Morris was horrified at what he had done, but there was no way to recall the crazed worm. The best US IT specialists from MIT and Berkeley were urgently connected to the solution of the problem, as well as all difficult agencies such as the NSA, DARPA and a bunch of military laboratories specializing in computer technologies, which all together were able to develop and implement in just a few days countermeasures and liquidation. .
Meanwhile, the CIA and the FBI, having lost their feet, were looking for an attacker – and, apparently, only the rapid collapse of the Cold War prevented the emergence of a version about an insidious attack by Soviet hackers (which did not exist in nature, but nothing is impossible for the paranoid imagination of special services). Only Morris was very careful and did not leave any traces – although at some point, at the height of the crisis and the establishment of the global scale of his group, he called a friend and asked him to anonymously convey ideas about the fight against the worm.
And so, perhaps, the creator of the “Big Worm” would remain unknown. But Morris could not stand it and told his father. Morris’s father, who in the NSA was not engaged in anything, but in the IT security of the computer systems of the US federal government, and very well understood the enormity of the shukher for all departments and for the entire national security of the US, when Rooshu … excuse me, came to his senses from the epicness of his son’s fakap and fubar, revealed severity and uncompromisingness. Robert was forced to confess to the crime and appeared before an American court.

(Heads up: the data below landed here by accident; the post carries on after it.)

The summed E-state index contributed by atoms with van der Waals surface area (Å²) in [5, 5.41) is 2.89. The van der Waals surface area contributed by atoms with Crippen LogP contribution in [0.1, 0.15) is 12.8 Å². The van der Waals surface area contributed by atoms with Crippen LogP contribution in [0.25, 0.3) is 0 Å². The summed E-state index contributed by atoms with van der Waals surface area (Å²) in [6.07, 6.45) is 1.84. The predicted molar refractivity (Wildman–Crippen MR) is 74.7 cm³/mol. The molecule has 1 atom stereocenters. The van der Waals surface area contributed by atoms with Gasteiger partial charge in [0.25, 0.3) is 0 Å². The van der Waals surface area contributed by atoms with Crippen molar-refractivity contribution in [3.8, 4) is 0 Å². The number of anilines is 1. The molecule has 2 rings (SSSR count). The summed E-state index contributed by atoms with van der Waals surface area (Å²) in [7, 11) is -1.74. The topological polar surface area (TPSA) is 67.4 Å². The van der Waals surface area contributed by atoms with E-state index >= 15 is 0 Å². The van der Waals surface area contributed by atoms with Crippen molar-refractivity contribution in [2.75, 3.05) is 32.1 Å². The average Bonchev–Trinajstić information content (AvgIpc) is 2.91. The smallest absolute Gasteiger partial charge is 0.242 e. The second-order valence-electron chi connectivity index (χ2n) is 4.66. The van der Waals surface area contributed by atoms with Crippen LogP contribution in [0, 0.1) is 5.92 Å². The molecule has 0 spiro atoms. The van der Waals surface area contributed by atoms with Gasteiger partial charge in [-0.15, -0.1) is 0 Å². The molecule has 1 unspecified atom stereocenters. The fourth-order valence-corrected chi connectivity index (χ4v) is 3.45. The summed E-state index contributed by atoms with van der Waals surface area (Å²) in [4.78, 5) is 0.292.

Initially, he faced five years and a $250,000 fine – but the court showed leniency and took into account the absence of malicious intent. Morris received three years probation, a ten thousand dollar fine and four hundred hours of community service in addition to the global lunacy. Well, then he made quite a solid career in the IT field. It would be strange otherwise.
And the computer community only after this story realized the scale of a possible trindets, and urgently rushed to deal with antiviruses. That did not help immediately.
The first known encrypted virus, which left a mark in history both by its memetic nature and by the fact that it prompted Kaspersky to start creating antiviruses. Obviously, it became the creation of some German programmer, perhaps even a student: the virus was first discovered on the computers of the University of Konstanz on the border with Switzerland. In German, it is called the poetic word Herbstlaub, “autumn leaves.”
A resident virus written in assembler affected .com files and differed from its predecessors in that, in addition to the actual body, it contained a decryption function. The virus code was first deciphered at launch, and only then was it launched. Different “instances” of the virus had a different cipher, the key to which was the size of the file it infected – but the decryptor was the same, which made it easier to fight it compared to future “polymorphs”.
Judging by the action of “Cascade”, he could be a kind of student joke. The virus did not break files, but simply caused a characteristic “sprinkling” of text on the screen to the melody. This interfered with work and forced reboots, resulting in data loss.